Toller Cranston, figure skating innovator, dead at 65
Revolutionary skater, analyst won Olympic bronze in 1976
It is somehow fitting that of all days, Toller Cranston would die on the same day that a new Canadian men’s champion is going to be crowned.
Cranston passed away at his home in Mexico from an apparent heart attack, a Skate Canada spokesperson said Saturday. He won the bronze medal at the 1974 world championships in Munich and at the 1976 Innsbruck Olympics.
Cranston was a champion and more importantly a legend. International Skating Union vice president David Dore considered Cranston a "living legend."
"I was shocked by [Cranston's death] based on the fact that he was one of the few living legends in any sport. He was the perfect living legend," said Dore. "His legacy will be that he gave the sport a stamp that exists to this day. Even though he was always going uphill, he never lost his focus. The sport won. We all won."
"He was one of a kind," said Brian Orser, a former Canadian and world champion, Olympic silver medallist and now in-demand coach. "Nobody will ever be like him. And such a great contribution to figure skating but me, personally, (it was) just his sense of humour and his outlook on life and (his) free spirit ... (he was) somewhat of a rebel. Always spoke his mind, wasn't always so accurate but he spoke his mind."
In the media room we all looked at each other in shock when we first heard the news via Jeanne Beker’s Twitter account:
Devastated+completely broken-hearted: My dearest friend+mentor, the brilliant Toller Cranston, has died in his beloved San Miguel. <a href="https://twitter.com/hashtag/RIP?src=hash">#RIP</a>—@Jeanne_Beker
His artistry was considered to be one of the driving forces behind the move from strictly stiff athleticism to more expressive men’s skating. I believe that without Toller Cranston, there would not have been the generations that followed which included Patrick Chan.
Toller admired Chan’s skating and that he was glad not to have had to compete against him.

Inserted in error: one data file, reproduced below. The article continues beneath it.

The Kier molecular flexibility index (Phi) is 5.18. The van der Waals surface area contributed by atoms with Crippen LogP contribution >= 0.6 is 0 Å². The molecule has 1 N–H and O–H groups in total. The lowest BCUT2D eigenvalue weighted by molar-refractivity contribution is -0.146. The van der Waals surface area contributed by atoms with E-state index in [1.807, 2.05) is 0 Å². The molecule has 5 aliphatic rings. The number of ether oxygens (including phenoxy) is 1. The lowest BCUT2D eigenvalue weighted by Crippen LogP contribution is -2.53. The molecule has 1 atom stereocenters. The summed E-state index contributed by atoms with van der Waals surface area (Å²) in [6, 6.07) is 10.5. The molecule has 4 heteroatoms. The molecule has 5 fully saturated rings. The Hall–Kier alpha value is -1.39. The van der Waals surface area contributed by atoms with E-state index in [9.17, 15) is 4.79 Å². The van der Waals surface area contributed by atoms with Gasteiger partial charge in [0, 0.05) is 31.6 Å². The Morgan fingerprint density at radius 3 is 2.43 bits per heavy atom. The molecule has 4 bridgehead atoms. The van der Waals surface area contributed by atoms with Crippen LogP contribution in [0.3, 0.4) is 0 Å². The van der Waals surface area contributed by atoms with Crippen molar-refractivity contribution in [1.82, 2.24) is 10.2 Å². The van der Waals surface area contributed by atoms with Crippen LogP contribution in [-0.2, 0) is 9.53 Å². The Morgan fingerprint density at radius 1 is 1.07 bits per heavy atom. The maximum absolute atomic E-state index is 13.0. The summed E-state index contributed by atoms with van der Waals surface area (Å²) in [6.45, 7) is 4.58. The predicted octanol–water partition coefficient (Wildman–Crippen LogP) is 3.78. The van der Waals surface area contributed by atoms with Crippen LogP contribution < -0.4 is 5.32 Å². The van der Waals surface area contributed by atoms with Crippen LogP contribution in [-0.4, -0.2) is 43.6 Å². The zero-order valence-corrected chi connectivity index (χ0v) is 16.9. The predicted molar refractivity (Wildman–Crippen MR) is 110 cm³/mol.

"I'm on another planet watching Patrick Chan with binoculars and applauding along with the rest of the world," Cranston said from his Mexican hideaway in 2012.
Cranston, who was born in Hamilton and grew up in Kirkland Lake, Ont., and Montreal, never won an Olympic or world title but his dramatic showmanship had a profound impact on figure skating.
The legend won national titles from 1971 to '76 and placed second at the 1971 North American championships in Peterborough, Ont. He won Skate Canada International events in 1973 and '75. He finished fourth at the 1975 world championships in Colorado Springs, and was fourth again a year later in Gothenburg, Sweden.
Cranston was 26 when he reached the Olympic podium at the 1976 Winter Games. He was later inducted into the Canadian Olympic Hall of Fame, Canada's Sports Hall of Fame, and was made an Officer of the Order of Canada in 1977.
I knew Toller. I remember him well from when I was a skater. He was older than I and maybe the most uninhibited person I have ever met. With all that freedom though, this was still a person whose vulnerabilities and sensitivity could make him challenging.
1964 Olympic bronze medallist and 1965 World champion Petra Burka was in the coaches’ room at the Cricket Club when she heard the news by email. It was her mother, Ellen Burka, who coached both of them.
1964 Olympic silver pair medallist Debbi Wilkes remembered Toller this way: “I think in many ways, Toller represented everything we admired in an artistic sport. He was brave, uncompromising and determined to take the sport where it had never been before. He had no patience or tolerance for people who couldn’t see the sport’s potential.”
1962 World champion Donald Jackson was in the stands watching skating at the national championships when I caught up to him: “He changed skating because he was willing to push the boundaries out and he didn’t give up; and that’s what changed skating all over the world. It’s a big loss,” said Jackson.
Truth be told, we all have our memories of Toller – mine was trying to chase him down for an interview for my book. He blew me off the first time and then I phoned him to see if I could catch him. We had the most magical conversation that went on for a couple of hours as I frantically took down notes. We connected.
The next time we spoke was in a podcast at Worlds in 2013.
Artist. Skater. Visionary. Genius. There is only ever one ‘Toller’ in a generation.
With files from The Canadian Press